The critics of Cindy Sheehan say that she's not going about her protest the "right way." They say she is hurting troop morale. They say that she is unpatriotic. A traitor, even. They say that she should just shut up.
The mother of a soldier killed in Iraq, Sheehan got a lot of media attention in August when she camped out at the entrance to President Bush's ranch in Crawford, Texas.
Since then she has led demonstrations against the war and the president's policies. On Monday she was arrested at a White House sit-in after she refused police orders to leave. Sheehan is being used, we've been told. She's nuts. She's dishonoring her son. Then again, to those who say that Sheehan might get the government to address her concerns if she only did things the "right way," I would offer two words: Mary Tillman.
Mary is also the mother of a soldier killed in the war on terror. Her son, Pat, the former Arizona Cardinals star, was killed by friendly fire in Afghanistan in April 2004. Since that time, neither Mary nor her former husband, Patrick Sr., nor Pat's wife has come out publicly against the war. Not even after they found out that they had been deceived about his death. It took five weeks before the Army told the Tillmans that Pat was killed by his own comrades during a confused and frighteningly mishandled mission.
That information, which investigators knew almost immediately, was withheld until after a very public funeral service for Tillman was broadcast across the nation.
Several investigations have followed, none of which has satisfied the family or thoroughly answered their questions. They have worked with members of Congress, including Arizona Sen. John McCain, to get the truth about the incidents that led to Tillman's death. They have done so quietly, for the most part. Respectfully. In a manner that any reasonable person would describe as "the right way."
It has gotten them nowhere.
On Sunday, the San Francisco Chronicle published a lengthy article based on its review of nearly 2,000 pages of investigative documents that Mary Tillman has received from the military. Most of which only lead to more questions.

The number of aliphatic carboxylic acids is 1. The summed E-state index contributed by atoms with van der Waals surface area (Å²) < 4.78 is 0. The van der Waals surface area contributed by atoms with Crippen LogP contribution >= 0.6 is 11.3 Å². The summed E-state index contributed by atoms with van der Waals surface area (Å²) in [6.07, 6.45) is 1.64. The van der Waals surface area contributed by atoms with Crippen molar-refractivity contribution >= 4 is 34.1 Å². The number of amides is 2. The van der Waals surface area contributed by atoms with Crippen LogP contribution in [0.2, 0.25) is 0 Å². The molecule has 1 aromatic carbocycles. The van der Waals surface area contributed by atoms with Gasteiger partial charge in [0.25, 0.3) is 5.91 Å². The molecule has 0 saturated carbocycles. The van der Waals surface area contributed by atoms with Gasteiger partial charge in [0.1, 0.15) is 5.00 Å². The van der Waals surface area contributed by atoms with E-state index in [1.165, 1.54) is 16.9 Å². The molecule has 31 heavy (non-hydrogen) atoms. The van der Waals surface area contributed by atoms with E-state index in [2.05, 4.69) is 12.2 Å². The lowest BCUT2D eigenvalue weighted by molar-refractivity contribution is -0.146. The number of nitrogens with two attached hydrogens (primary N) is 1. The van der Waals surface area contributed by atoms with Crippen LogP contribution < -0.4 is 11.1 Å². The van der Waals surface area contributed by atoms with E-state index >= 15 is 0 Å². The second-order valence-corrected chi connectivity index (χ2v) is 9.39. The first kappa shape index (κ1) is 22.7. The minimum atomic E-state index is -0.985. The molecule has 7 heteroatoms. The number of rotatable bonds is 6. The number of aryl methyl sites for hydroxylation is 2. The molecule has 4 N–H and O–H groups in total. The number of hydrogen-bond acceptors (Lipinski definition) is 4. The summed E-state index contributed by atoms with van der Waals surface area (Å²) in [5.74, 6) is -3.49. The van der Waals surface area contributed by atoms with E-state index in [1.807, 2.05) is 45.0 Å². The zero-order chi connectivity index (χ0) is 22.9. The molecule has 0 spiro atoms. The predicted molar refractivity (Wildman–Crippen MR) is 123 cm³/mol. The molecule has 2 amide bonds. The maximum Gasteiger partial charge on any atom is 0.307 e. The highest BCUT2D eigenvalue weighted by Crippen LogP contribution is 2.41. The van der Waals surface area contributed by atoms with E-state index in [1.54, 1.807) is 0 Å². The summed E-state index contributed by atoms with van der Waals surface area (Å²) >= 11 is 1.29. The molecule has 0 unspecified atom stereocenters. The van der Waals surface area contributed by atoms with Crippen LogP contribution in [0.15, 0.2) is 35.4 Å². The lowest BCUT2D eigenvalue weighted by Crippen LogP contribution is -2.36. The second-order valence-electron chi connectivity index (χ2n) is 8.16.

Questions about who knew what and when. Questions about altered testimony. Questions about delays and accountability. Now there is another investigation going on and the family isn't any more confident that the truth will surface.
The Chronicle quoted Pat Sr. as saying, "The administration clearly was using this case for its own political reasons. This cover-up started within minutes of Pat's death, and it started at high levels."
When I last spoke to Mary in late May she told me, "They could have told us up front that they were suspicious that it was a fratricide but they didn't. They wanted to use him for their purposes. It was good for the administration. It was before the elections. It was during the prison scandal. They needed something that looked good, and it was appalling that they would use him like that."
Although they have been approached by media representatives from every print and TV outlet in the country, the Tillmans have kept a relatively low profile. Working through channels. Not participating in public protests.
Their behavior should teach us a thing or two about the way we treat families who question their government's actions. For example, when we start demanding that people conduct themselves the "right way," it's not the mothers of dead soldiers we should be speaking to.
© 2005 The Arizona Republic